Partial eclipse came and went in Los Angeles and it's like nothing happened. It was sunlight as usual. But I saw on the news in Oregon where it was completely dark.

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                        #12
                        I'm in NE Ohio we had 80% totality. It was pretty cool. People at work had NASA glasses so we went out and checked it out. At totality it looked like dusk. Can't wait till 2024 when Cleveland will be one of the 100% totality spots. But then it will be on April 8th so we'll probably have our last snowstorm of the year.

                        It's the first solar eclipse I've experienced. The last time there was one in Ohio was 1979, and I don't recall it.

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                          #13
                          I did get to view it with about 95% totality. Definitely not as good as 100% would have been. We did notice the change in light, almost like a filter had been put on. The temperature did cool briefly, and I did hear crickets chirping. It never did get fully dark...which was expected because of not being in the full totality area. I invited two neighbor friends and their kids to come over since I had two pairs of glasses. The kids brought their cereal box viewers, which was fun to try. The glasses worked far better though!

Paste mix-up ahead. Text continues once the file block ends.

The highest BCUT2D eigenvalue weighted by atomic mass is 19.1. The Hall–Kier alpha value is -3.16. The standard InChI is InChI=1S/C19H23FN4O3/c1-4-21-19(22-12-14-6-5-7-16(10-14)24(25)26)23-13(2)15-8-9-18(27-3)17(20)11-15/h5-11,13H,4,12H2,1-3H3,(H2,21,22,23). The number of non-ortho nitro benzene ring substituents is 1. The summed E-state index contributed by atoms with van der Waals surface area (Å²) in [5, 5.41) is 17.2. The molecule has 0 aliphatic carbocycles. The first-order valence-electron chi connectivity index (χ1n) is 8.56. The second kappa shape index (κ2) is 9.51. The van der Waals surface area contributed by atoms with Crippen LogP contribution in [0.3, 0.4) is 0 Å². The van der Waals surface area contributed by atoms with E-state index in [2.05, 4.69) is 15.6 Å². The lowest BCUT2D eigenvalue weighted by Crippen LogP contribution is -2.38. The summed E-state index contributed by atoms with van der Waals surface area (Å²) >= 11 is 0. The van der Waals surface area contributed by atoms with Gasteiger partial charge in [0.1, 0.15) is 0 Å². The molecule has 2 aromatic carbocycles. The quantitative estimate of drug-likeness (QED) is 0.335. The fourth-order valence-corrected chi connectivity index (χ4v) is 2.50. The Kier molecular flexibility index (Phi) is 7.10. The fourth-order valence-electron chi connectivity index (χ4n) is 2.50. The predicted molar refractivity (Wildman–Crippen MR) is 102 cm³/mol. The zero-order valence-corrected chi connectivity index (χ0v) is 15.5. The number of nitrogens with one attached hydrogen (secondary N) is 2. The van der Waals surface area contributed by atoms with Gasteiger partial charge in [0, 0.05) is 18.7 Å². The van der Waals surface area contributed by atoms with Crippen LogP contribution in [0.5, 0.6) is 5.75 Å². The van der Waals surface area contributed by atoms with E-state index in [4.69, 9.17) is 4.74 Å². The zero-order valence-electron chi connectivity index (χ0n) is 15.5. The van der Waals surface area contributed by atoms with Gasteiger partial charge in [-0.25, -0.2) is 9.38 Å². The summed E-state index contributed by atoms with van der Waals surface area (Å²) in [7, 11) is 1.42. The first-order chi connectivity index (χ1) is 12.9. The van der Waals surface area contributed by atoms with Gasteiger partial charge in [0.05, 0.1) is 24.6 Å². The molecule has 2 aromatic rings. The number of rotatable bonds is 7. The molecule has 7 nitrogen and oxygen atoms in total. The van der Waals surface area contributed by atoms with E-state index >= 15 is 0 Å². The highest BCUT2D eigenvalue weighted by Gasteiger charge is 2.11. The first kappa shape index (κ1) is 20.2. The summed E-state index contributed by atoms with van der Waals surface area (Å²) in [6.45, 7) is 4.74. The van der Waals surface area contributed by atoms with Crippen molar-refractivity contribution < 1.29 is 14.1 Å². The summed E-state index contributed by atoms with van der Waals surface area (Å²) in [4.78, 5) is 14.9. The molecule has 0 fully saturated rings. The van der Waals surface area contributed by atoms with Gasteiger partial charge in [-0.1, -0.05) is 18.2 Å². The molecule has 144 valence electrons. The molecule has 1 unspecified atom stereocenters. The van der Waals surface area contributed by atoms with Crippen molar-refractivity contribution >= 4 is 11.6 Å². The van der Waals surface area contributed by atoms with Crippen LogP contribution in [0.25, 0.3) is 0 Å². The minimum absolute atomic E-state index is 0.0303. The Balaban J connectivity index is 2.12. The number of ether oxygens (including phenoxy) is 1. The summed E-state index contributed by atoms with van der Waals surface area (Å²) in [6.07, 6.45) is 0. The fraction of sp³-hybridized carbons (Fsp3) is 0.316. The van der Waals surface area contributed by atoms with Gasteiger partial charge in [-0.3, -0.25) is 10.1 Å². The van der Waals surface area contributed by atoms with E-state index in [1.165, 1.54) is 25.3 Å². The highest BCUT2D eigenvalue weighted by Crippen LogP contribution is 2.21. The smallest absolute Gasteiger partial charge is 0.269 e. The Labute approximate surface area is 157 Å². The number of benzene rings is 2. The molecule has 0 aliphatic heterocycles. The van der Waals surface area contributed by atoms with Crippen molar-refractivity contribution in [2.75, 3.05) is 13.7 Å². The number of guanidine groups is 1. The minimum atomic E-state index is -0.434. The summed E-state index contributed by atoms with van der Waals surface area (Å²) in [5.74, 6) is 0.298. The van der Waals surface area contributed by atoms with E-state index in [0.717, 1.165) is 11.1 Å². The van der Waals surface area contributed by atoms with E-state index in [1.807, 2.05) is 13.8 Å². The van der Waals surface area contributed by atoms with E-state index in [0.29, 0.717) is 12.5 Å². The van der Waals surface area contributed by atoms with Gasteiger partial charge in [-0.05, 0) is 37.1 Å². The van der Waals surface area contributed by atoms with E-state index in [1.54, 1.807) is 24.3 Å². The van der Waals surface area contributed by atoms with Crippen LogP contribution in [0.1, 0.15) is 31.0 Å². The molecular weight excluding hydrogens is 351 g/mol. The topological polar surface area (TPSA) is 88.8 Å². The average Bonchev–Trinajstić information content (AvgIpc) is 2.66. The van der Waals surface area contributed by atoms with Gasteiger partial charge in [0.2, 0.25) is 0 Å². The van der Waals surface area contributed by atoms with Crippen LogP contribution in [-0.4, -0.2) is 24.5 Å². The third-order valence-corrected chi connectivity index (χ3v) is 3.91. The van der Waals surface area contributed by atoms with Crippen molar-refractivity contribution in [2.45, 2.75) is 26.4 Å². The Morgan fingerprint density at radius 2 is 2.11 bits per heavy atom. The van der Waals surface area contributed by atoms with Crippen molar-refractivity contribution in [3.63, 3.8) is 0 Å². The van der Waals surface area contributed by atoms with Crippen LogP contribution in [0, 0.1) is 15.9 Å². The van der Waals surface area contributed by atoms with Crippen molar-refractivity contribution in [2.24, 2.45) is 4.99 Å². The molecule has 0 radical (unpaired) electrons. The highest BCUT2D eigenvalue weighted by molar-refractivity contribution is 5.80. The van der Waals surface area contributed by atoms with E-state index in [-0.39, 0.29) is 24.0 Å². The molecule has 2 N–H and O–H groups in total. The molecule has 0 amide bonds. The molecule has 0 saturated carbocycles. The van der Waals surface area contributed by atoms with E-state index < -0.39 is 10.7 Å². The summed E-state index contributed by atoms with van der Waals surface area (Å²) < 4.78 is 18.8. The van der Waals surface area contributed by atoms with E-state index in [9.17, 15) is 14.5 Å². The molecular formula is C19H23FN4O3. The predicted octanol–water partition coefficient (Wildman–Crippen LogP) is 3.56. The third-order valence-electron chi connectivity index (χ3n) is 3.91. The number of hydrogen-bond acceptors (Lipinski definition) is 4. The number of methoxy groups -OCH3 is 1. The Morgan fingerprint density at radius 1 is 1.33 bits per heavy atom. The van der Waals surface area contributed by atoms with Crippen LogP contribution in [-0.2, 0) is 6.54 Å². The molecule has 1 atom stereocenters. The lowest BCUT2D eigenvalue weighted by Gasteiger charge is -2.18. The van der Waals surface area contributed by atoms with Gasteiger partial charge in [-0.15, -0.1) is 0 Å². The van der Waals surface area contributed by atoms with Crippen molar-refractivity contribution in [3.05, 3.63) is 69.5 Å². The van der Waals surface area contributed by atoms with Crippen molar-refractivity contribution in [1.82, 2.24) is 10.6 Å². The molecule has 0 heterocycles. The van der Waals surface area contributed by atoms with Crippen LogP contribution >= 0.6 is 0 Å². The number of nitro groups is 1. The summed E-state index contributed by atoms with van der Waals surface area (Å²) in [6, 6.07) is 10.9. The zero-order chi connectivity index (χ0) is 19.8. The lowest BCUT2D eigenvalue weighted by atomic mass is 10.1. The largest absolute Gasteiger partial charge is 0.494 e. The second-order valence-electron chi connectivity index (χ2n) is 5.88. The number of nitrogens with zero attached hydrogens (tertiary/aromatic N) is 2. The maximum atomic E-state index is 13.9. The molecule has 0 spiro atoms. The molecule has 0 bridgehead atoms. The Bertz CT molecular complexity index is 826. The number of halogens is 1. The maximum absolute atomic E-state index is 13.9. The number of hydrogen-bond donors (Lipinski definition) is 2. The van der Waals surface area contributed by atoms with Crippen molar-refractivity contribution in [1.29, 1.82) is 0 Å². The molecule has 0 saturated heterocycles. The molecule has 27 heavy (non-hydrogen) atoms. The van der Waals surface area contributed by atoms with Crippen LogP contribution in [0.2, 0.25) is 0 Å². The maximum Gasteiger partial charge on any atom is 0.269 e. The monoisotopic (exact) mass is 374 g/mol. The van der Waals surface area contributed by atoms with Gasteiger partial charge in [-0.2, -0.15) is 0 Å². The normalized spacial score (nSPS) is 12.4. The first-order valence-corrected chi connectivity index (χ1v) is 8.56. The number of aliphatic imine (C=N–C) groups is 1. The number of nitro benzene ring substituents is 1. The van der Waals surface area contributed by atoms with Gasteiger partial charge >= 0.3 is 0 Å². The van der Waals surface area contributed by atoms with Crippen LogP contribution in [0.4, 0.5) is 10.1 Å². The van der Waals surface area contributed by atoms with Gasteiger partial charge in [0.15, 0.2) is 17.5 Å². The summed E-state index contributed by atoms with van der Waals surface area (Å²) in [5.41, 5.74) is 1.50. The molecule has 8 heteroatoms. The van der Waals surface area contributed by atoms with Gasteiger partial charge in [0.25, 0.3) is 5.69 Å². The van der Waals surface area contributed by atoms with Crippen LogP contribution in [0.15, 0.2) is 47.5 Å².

I enjoyed seeing the images on TV. I honestly got chills each time they showed the moon fully covering the sun! What a beautiful universe we live in.
                          My other blog is Your Organized Friend.

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                            #14
                            Was in 100% totality. Did not get dark as midnight by any means, but I could see two stars. In all directions the sky at the horizon looked orange, as if the sun were setting everywhere! Saw parallel moving "light stripes" on the ground. Some insects (crickets?) started making their night noises. The corona was cool. It was soft and flowy yet had starlike beams pointing outward. Jet condensation trails in the sky showed up like never before. As soon as sunlight peeked out again, some of those trails were no longer visible.

                            There was 23 seconds of totality over my house but we drove about 55 miles away to get the best chance for cloudless viewing and longer totality.

                            On the way home we drove for miles and miles on levee roads that follow the Mississippi. Normally you might have no other vehicles on the levee, or perhaps a pick-up or a tractor. But we encountered around twenty cars going the other way, one motorcyclist, and three bicyclists. Here and there, someone was stopped with a telescope or camera, or both. It was scary because the levee roads are about three stories high, narrow with no shoulders, poorly paved, no striping, and yet people will drive 50 miles an hour: LUNAtics.

                            Hey I'm looking for an eclipse emoticon. Let's just pretend this is me with my eclipse glasses.
                            "There is some ontological doubt as to whether it may even be possible in principle to nail down these things in the universe we're given to study." --text msg from my kid

                            "It is easier to build strong children than to repair broken men." --Frederick Douglass

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                              #15
                              I watched it earlier from olympic np. Not sure what the fuss was about. I think we had around 93% coverage. What was interesting was watching mountain goats climbing rocks right next to us. They werent concerned with the solar eclipse.